In a dramatic victory for gay rights, the U.S. Supreme Court struck down Monday a Colorado measure it said would deny homosexuals constitutional protection and make them “unequal to everyone else.”
Despite the ruling, the battle over Idaho’s proposed anti-gay rights initiative will continue.
“It would have been nice if the Idaho Citizens Alliance would withdraw the initiative,” said Alicia Flinn of Decline to Sign, which is fighting the proposal. “Why put the people of Idaho through this when it’s costly, divisive, unnecessary and unconstitutional? But they won’t, so we have a campaign to run.”
The director of the Idaho Citizens Alliance conceded that the 6-3 Supreme Court ruling, involving a measure passed by Colorado voters in 1992, is a setback. But Kelly Johannsen said the decision will not stop the signature drive to put the anti-gay initiative back on Idaho’s ballot.
“In fact, I think it’s going to kind of fuel a fire for the importance of this issue,” she said. “We agree with the three justices who said the Colorado amendment was just trying to stop special treatment.”
Colorado’s constitutional amendment, banning laws that protect homosexuals from discrimination, “identifies persons by a single trait and then denies them protection across the board,” said Justice Anthony M. Kennedy, writing for the court majority.
“It is not within our constitutional traditions to enact laws of this sort,” he wrote.
Such anti-discrimination laws do not grant homosexuals special rights, Kennedy said, but give them “protections taken for granted by most people either because they already have them or do not need them.”
Kennedy wrote that one rationale advanced for the amendment was that it protected landlords or employers with personal or religious objections to homosexuality. But he said the amendment did not relate to that purpose.
“The amendment seems inexplicable by anything but animus toward the class that it affects,” wrote Kennedy. “A state cannot so deem a class of persons a stranger to its laws.”
In a stinging dissent, Justice Antonin Scalia accused the majority of “imposing upon all Americans” the pronouncement that “animosity toward homosexuality…is evil.”
Scalia called the amendment “Colorado’s reasonable effort to preserve traditional American moral values” and added that it was not the courts’ business “to take sides in this culture war.”
His dissent was joined by Chief Justice William H. Rehnquist and Justice Clarence Thomas.
Joining Kennedy’s majority opinion were Justices John Paul Stevens, Sandra Day O’Connor, David H. Souter, Ruth Bader Ginsburg and Stephen G. Breyer.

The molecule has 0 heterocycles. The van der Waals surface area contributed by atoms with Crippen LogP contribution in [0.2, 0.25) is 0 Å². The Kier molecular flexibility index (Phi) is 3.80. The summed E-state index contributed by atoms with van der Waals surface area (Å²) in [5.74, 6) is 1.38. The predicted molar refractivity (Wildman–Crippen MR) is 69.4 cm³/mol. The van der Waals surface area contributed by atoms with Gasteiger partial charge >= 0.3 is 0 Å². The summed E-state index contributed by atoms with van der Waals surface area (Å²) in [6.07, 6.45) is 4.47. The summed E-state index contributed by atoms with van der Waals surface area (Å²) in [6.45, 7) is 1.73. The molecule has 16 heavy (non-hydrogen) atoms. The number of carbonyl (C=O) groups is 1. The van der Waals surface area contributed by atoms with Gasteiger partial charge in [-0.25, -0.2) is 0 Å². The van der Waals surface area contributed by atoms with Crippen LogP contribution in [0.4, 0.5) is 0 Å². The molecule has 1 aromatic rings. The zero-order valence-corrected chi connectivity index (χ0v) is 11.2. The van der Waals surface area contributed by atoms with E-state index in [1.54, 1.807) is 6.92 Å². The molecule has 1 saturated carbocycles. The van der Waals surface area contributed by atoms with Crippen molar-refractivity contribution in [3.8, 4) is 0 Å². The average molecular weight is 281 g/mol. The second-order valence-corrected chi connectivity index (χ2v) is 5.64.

“I think it’s a real travesty of the judicial system,” said Scott Henrickson of Coeur d’Alene, who worked to pass the 1994 version of Idaho’s anti-gay measure. “The majority said this is what we want and yet some judges said we know better than you do.”
The Idaho proposition, similar to one that failed by fewer than 3,100 votes in 1994, would ban state and local laws protecting homosexuals from discrimination and prohibit using tax money or the public schools to portray homosexual behavior as acceptable.
The casualties of such a law could extend to anyone even suspected of being a gay or lesbian, said Flinn of Decline to sign. “They could be fired from their job or denied housing for that reason and have no legal recourse,” Flinn said.
State Attorney General Alan Lance said last July that the restrictions on government appear to violate the free speech guarantees of the federal constitution. Lance noted that the decision in the Colorado case would settle the debate over the equal protection questions.
Monday’s ruling, however, cannot be used to stop the petition drive. The Idaho Supreme Court ruled in 1986 that the initiative process is identical to the legislative process and the courts do not interfere until a law is enacted, either by legislators or voters.
The Idaho Citizen’s Alliance won’t say exactly how many signatures it has collected so far in its drive to win a place on the November ballot. Founder Kelly Walton has said only that the drive is in about the same position as it was in 1994 when it was successful. The alliance needs 41,335 registered voter signatures by July 5 to qualify the initiative for a vote.
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The following fields overflowed: CREDIT = From staff and wire reports Staff writer Ken Olsen contributed to this report.